SEETHING St Kilda coach Alan Richardson has admonished his team's midfield brigade for its "lack of response" in the Saints’ 35-point loss to the Western Bulldogs on Saturday night.
Exacerbating matters for lowly St Kilda, ruckman Tom Hickey appears set for a stint on the sidelines after suffering a hamstring tendon injury, despite playing out the game at a hobble in attack.
It was one of the Saints' most disappointing efforts in a disappointing season for a club that had promised so much.
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They appeared set for their fifth victory after scoring the first five goals to lead by 28 points early in the second term at Etihad Stadium, but conceded 14 of the next 16 goals to trail by an impregnable 45 points by three-quarter-time.
On top of clipping his midfielders, Richardson slammed his team in general for being "reckless" with the ball in the second term, allowing the Bulldogs to get back into the contest.
"It was poor tonight. It was a very disappointing performance. It just lacked any sort of response when the Doggies took it to another level," Richardson told reporters post-match.
"The period just after quarter-time we were really reckless with the footy, almost went too quick and lost momentum. But you go in the sheds at half-time still in front.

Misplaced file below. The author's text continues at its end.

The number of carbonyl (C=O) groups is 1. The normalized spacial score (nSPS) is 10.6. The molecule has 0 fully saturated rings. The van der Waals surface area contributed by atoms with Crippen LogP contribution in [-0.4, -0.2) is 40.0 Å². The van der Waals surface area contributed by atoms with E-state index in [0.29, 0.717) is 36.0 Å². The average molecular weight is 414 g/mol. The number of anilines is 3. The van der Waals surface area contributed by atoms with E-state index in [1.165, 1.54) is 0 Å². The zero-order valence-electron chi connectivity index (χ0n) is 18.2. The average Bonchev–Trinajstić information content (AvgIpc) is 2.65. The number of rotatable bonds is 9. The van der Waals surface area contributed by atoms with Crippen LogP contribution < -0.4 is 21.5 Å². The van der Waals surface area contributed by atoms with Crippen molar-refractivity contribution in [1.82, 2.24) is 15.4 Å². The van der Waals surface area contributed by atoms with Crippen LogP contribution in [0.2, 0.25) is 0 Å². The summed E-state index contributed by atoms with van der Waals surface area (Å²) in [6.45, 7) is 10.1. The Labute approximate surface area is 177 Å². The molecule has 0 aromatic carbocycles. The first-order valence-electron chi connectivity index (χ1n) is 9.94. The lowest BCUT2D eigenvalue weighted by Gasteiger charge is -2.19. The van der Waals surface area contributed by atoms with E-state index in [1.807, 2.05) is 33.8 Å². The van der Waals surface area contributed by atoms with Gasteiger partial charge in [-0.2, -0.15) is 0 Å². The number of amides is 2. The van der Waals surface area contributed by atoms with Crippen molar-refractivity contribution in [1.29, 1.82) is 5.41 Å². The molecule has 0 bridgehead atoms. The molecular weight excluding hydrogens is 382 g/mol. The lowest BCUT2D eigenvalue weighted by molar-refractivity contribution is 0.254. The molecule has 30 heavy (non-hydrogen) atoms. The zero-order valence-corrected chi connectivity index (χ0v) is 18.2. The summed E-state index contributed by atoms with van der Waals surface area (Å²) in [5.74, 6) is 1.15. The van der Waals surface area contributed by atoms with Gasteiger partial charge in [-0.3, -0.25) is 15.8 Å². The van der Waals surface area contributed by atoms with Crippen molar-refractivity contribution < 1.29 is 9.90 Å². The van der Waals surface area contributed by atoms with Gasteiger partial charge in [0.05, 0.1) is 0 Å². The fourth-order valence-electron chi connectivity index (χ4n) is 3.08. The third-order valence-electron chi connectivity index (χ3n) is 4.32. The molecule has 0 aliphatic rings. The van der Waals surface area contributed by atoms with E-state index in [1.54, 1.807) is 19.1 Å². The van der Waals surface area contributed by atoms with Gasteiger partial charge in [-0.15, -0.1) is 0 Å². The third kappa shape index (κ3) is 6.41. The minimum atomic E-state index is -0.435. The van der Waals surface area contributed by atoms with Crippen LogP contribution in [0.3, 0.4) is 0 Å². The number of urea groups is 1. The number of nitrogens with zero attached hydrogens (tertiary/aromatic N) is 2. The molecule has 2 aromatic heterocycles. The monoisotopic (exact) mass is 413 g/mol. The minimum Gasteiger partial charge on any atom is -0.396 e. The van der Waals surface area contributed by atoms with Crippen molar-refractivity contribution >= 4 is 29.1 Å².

"But halfway through the third quarter we just did not respond to the way they performed at centre bounces – they just got on top as a midfield group – and when I talk about disappointing, that's what I'm talking about. That's just unacceptable.
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"Sebby Ross (40 possessions and three goals) was a lone hand, really.
"You're not going to win any game of footy when you've got one midfielder playing."
Hickey's injury and subsequent inability to play in the ruck hurt the Saints, but Richardson said his midfield group tended to become "way too reactive" without a competitive ruckman.
"There were some challenges with personnel in the end, but you can still compete," Richardson insisted.
The Saints coach was at a loss to explain his team's lack of fight.
"I don't know the reason but I know the solution will be to challenge those players strongly and continue to drive them to improve and grow as leaders," he said.
"They need to know that whether you're in at stoppage, whether you're in contest, you have a responsibility to compete and be aggressive and to be strong and to be clean under pressure, doesn't matter who you are.
"Part of that will be done on the track but part of that needs to be real conviction of attitude.
"They'll need to look really strongly at their own performance to make sure they do something about it."